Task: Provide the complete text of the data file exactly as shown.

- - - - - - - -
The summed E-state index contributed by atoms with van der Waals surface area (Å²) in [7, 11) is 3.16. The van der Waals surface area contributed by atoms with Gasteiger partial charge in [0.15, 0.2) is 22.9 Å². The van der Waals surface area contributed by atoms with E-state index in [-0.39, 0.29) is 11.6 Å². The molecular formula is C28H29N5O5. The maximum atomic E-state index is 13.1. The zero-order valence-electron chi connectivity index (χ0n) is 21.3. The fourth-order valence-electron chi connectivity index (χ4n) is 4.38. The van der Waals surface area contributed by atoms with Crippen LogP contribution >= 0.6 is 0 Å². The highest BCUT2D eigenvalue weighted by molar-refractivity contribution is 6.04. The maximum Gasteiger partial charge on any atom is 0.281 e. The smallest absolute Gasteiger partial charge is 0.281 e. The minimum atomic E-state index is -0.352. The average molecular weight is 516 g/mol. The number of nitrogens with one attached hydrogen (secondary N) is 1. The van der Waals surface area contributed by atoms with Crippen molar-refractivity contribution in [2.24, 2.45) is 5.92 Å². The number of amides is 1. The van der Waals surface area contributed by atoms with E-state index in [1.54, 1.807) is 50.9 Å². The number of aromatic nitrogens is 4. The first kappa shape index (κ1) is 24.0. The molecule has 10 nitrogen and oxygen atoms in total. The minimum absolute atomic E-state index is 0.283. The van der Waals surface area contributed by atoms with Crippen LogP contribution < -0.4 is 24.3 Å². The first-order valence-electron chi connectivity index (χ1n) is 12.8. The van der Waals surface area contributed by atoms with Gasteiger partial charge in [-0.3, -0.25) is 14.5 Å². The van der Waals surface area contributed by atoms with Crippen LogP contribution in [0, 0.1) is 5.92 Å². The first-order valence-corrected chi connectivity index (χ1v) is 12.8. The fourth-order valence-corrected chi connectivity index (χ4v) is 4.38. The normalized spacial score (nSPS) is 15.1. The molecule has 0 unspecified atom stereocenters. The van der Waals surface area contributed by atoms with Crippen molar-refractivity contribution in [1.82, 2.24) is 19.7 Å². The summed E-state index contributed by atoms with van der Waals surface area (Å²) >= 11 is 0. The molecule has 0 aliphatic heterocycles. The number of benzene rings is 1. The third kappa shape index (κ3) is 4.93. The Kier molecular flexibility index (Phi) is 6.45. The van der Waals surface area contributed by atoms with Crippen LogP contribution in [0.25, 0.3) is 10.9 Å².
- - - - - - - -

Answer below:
The summed E-state index contributed by atoms with van der Waals surface area (Å²) in [7, 11) is 3.16. The van der Waals surface area contributed by atoms with Gasteiger partial charge in [0.15, 0.2) is 22.9 Å². The van der Waals surface area contributed by atoms with E-state index in [-0.39, 0.29) is 11.6 Å². The molecular formula is C28H29N5O5. The maximum atomic E-state index is 13.1. The zero-order valence-electron chi connectivity index (χ0n) is 21.3. The fourth-order valence-electron chi connectivity index (χ4n) is 4.38. The van der Waals surface area contributed by atoms with Crippen LogP contribution >= 0.6 is 0 Å². The highest BCUT2D eigenvalue weighted by molar-refractivity contribution is 6.04. The maximum Gasteiger partial charge on any atom is 0.281 e. The smallest absolute Gasteiger partial charge is 0.281 e. The minimum atomic E-state index is -0.352. The average molecular weight is 516 g/mol. The number of nitrogens with one attached hydrogen (secondary N) is 1. The van der Waals surface area contributed by atoms with Crippen molar-refractivity contribution in [2.24, 2.45) is 5.92 Å². The number of amides is 1. The van der Waals surface area contributed by atoms with E-state index in [1.54, 1.807) is 50.9 Å². The number of aromatic nitrogens is 4. The first kappa shape index (κ1) is 24.0. The molecule has 10 nitrogen and oxygen atoms in total. The minimum absolute atomic E-state index is 0.283. The van der Waals surface area contributed by atoms with Crippen LogP contribution < -0.4 is 24.3 Å². The first-order valence-electron chi connectivity index (χ1n) is 12.8. The van der Waals surface area contributed by atoms with Gasteiger partial charge in [-0.3, -0.25) is 14.5 Å². The van der Waals surface area contributed by atoms with Crippen LogP contribution in [0, 0.1) is 5.92 Å². The first-order valence-corrected chi connectivity index (χ1v) is 12.8. The fourth-order valence-corrected chi connectivity index (χ4v) is 4.38. The normalized spacial score (nSPS) is 15.1. The molecule has 0 unspecified atom stereocenters. The van der Waals surface area contributed by atoms with Crippen molar-refractivity contribution in [1.82, 2.24) is 19.7 Å². The summed E-state index contributed by atoms with van der Waals surface area (Å²) >= 11 is 0. The molecule has 0 aliphatic heterocycles. The number of benzene rings is 1. The third kappa shape index (κ3) is 4.93. The Kier molecular flexibility index (Phi) is 6.45. The van der Waals surface area contributed by atoms with Crippen LogP contribution in [0.25, 0.3) is 10.9 Å².